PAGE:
Domestic Violence is a Very Bad Thing

Domestic Violence is a Very Bad Thing

JJ and MF began dating in December of 2007 and started living together in April of 2009. MF, according to JJ, began physically abusing her when she was about seven months pregnant with his child. The physical abuse escalated after their son was born including numerous chokings. In June of 2010, JJ moved out of their home with their son. MF had slapped her, kicked her and threw her into a glass door. She had choking marks on neck and numerous cuts all over her body from the broken glass door. After she moved out, MF or his friends would come around demanding she hand over their son to him. MF also sent threatening text messages, such as: "When I see you I'm going to f--- you up"; "You're a stupid b----, you're going to suffer"; and "I'm going to hurt your money income. Joint custody means no child support and welfare." She then applied for a restraining order and moved to a confidential location. The Court issued a temporary restraining order (TRO), and then later issued a three year restraining order against MF.

In January of 2012, MF asked the Court to remove the restraining order because he said he didn't know about JJ's request for the order and therefore wasn't in court to argue his side. He said he never harmed nor threatened to harm JJ. The court granted MF's request and removed the restraining order, because JJ did not appear to argue against the removal.

In September of 2012, JJ learned that the restraining order had been removed and requested that the Court reinstate it. She said she did not receive notice of MF's court date, so she did not attend to present her side of the argument. The Court record showed that the address MF claimed was JJ's address (and where he provided her with notice of his hearing date) was actually a superior court, so he could not have given her notice of the hearing date. The court set another hearing date in October of 2012.

In 2011 and 2012, MF rarely saw their son, but when he did, it was through a mutual exchange of the boy at JJ's grandmother's house. On October 7, 2012, but before the hearing date, MF visited with their son and returned their son to JJ's grandmother's house. However, he failed to bring the child's jacket with him. Upon noticing the missing jacket, the grandmother contacted MF and asked him to return the jacket. He said he would return it the next day. The grandmother asked him to return it immediately, because of the chilly weather, the child had no other coat, the child had a cold, and the coat was needed for pre-school the following morning. MF hung up on JJ's grandmother and did not return the jacket.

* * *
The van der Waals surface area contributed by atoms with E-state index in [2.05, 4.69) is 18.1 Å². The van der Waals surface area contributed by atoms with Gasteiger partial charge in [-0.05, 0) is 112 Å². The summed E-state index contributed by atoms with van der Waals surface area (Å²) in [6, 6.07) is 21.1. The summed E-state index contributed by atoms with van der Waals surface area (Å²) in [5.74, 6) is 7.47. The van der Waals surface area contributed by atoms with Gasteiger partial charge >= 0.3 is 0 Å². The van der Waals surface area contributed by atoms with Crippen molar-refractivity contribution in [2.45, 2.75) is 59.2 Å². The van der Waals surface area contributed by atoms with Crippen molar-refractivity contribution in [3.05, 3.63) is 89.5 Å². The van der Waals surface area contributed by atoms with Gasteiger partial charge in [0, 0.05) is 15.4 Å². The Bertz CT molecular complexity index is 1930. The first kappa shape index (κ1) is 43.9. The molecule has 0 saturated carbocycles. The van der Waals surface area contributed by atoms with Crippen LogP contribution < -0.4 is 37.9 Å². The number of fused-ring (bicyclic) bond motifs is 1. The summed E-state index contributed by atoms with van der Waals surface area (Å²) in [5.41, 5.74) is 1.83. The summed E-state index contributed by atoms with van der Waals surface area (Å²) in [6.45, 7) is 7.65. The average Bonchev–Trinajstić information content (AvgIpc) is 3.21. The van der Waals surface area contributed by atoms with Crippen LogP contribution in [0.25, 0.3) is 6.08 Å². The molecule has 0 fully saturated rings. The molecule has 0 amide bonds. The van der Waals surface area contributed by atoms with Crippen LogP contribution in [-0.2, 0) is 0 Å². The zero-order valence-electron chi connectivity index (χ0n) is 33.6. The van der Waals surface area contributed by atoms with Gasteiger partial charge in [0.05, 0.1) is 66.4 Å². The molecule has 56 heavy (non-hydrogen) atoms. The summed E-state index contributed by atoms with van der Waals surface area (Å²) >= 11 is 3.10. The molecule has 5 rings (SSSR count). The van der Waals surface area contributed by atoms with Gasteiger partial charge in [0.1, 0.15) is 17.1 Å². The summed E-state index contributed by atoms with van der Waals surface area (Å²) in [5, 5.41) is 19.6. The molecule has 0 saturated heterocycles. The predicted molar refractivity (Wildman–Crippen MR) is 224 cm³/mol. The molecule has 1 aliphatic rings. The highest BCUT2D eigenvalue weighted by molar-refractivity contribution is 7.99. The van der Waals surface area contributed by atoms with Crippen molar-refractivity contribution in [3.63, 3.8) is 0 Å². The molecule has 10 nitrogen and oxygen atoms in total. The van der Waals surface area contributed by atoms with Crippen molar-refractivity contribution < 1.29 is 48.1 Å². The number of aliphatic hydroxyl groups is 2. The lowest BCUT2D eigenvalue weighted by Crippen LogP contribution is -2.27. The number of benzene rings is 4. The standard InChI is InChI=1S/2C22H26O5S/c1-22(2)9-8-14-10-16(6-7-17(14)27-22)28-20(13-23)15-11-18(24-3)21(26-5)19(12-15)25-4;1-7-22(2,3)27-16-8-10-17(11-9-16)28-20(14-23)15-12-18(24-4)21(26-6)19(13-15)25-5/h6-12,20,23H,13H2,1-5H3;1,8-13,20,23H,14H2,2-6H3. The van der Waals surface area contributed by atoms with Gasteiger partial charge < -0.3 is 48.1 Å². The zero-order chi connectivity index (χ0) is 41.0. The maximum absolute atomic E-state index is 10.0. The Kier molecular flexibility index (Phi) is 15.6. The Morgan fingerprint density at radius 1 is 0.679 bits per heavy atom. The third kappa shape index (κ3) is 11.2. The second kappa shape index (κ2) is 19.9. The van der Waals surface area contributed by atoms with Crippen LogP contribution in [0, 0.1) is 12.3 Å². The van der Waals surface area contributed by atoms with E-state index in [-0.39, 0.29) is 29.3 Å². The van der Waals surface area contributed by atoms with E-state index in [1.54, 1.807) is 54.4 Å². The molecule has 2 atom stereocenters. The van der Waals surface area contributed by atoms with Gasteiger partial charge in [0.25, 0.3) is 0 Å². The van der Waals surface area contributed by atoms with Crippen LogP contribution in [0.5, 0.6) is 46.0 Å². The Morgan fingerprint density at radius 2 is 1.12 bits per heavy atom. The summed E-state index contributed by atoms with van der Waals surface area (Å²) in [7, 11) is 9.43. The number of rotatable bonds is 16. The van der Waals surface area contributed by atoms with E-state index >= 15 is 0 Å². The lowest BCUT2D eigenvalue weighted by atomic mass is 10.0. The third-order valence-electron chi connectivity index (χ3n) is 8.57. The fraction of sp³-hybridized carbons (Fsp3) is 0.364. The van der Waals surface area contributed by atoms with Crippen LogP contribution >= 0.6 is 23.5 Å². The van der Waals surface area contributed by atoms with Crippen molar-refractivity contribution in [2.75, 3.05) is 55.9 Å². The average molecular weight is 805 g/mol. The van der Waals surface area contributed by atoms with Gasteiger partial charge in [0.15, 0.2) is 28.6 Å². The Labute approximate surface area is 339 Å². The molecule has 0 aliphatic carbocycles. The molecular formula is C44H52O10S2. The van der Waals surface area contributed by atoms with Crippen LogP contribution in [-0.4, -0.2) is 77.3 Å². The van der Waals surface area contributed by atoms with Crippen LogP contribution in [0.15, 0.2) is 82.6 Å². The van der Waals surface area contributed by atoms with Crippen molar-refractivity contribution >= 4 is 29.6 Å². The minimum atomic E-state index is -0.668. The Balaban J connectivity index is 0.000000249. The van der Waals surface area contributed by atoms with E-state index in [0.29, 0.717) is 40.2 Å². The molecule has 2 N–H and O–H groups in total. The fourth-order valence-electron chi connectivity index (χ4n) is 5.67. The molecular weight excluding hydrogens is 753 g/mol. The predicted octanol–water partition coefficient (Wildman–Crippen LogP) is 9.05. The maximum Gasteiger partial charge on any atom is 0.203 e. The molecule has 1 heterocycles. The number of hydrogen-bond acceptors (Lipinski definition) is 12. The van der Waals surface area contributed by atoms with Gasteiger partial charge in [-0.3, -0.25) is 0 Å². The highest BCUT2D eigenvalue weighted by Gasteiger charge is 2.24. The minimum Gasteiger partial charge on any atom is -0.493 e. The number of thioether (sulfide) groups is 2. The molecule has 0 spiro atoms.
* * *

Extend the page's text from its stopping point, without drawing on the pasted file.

Later that evening, JJ contacted MF's mother and asked to have the jacket returned. MF's mother hung up on JJ. JJ made repeated telephone attempts to MF's mother to get the jacket back, but MF's mother did not answer her phone. At about 9:30pm, JJ was attempting to leave her grandmother's house with their son, when MF appeared with his wife and their son's jacket. JJ took the jacket, but she could not leave, because MF's car was blocking her exit. MF then began yelling at JJ that he wanted his son and tried to take the child away from JJ. JJ pushed MF and screamed at him to get away from her. MF grabbed her by the neck while his wife began punching JJ in the face. The wife also removed her shoe and began hitting JJ with the shoe. The entire time, the child was crying. Finally, JJ's grandparents and their neighbors intervened and forced MF and his wife to leave. JJ called the police and a police report was filed.

JJ filed another request for restraining order and the court heard the matter the same day MF responded. The court found that there had been a "mutual altercation." The court noted that JJ had pushed MF as he approached her, and that JJ's numerous phone calls to MF's mother were harassing. The court also noted that MF had a history of abusing JJ. Therefore, the court entered a mutual restraining order, even though neither party requested it, stating that both parties acted with aggression. The Court made its order under the Domestic Violence Protection Act.

JJ appealed.

The appellate court reversed the trial court's mutual restraining order. The appellate court found that JJ's pushing of MF was in self-defense and in defense of her son, and that the phone calls to MF's mother were not harassing, because of the desperate need for the child's jacket. It upheld the restraining order solely against MF.

The Domestic Violence Protection Act (DVPA) was enacted as a means to prevent violence against spouses, co-habitants (and former spouses and cohabitants), persons with a dating or engagement relationship, a close family relationship of the parties, and/or a child involved with any of the parties. It allows for protective orders to prevent violence and the enforcement of those orders.

In this case, although the DVPA does allow judges to order mutual restraining orders, even if neither party requests it, if both parties act as aggressors. Since JJ was not an aggressor, the court had no authority to order mutual restraining orders.

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